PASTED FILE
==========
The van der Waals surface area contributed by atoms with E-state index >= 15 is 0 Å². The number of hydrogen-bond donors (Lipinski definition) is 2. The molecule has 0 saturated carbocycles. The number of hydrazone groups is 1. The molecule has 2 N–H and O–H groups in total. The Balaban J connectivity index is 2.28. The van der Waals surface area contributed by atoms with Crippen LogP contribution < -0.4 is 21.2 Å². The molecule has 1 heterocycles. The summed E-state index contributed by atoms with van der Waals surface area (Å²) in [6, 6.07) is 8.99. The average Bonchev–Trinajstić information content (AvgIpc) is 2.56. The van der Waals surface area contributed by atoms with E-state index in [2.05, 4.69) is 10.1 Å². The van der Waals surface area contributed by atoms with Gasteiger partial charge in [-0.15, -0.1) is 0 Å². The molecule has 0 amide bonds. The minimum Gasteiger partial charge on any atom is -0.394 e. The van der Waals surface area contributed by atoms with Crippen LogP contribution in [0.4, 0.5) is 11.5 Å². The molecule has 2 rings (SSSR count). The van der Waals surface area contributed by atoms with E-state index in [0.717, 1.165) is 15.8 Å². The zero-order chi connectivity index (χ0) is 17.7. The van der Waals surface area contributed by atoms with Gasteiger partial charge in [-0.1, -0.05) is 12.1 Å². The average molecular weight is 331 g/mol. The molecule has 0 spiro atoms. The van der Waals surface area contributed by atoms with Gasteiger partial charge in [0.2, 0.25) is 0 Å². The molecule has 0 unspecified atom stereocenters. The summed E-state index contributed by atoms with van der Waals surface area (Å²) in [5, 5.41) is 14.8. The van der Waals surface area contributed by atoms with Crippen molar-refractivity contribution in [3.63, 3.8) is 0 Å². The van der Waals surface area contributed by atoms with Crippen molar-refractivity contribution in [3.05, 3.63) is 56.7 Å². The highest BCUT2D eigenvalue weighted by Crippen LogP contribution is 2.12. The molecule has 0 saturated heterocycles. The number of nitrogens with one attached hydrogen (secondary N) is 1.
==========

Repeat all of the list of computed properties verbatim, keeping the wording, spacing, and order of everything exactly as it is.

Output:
The van der Waals surface area contributed by atoms with E-state index >= 15 is 0 Å². The number of hydrogen-bond donors (Lipinski definition) is 2. The molecule has 0 saturated carbocycles. The number of hydrazone groups is 1. The molecule has 2 N–H and O–H groups in total. The Balaban J connectivity index is 2.28. The van der Waals surface area contributed by atoms with Crippen LogP contribution < -0.4 is 21.2 Å². The molecule has 1 heterocycles. The summed E-state index contributed by atoms with van der Waals surface area (Å²) in [6, 6.07) is 8.99. The average Bonchev–Trinajstić information content (AvgIpc) is 2.56. The van der Waals surface area contributed by atoms with E-state index in [2.05, 4.69) is 10.1 Å². The van der Waals surface area contributed by atoms with Gasteiger partial charge in [-0.15, -0.1) is 0 Å². The molecule has 0 amide bonds. The minimum Gasteiger partial charge on any atom is -0.394 e. The van der Waals surface area contributed by atoms with Crippen LogP contribution in [0.4, 0.5) is 11.5 Å². The molecule has 2 rings (SSSR count). The van der Waals surface area contributed by atoms with E-state index in [0.717, 1.165) is 15.8 Å². The zero-order chi connectivity index (χ0) is 17.7. The van der Waals surface area contributed by atoms with Gasteiger partial charge in [-0.1, -0.05) is 12.1 Å². The average molecular weight is 331 g/mol. The molecule has 0 spiro atoms. The van der Waals surface area contributed by atoms with Gasteiger partial charge in [0.2, 0.25) is 0 Å². The molecule has 0 unspecified atom stereocenters. The summed E-state index contributed by atoms with van der Waals surface area (Å²) in [5, 5.41) is 14.8. The van der Waals surface area contributed by atoms with Crippen molar-refractivity contribution in [3.63, 3.8) is 0 Å². The van der Waals surface area contributed by atoms with Crippen molar-refractivity contribution in [3.05, 3.63) is 56.7 Å². The highest BCUT2D eigenvalue weighted by Crippen LogP contribution is 2.12. The molecule has 0 saturated heterocycles. The number of nitrogens with one attached hydrogen (secondary N) is 1.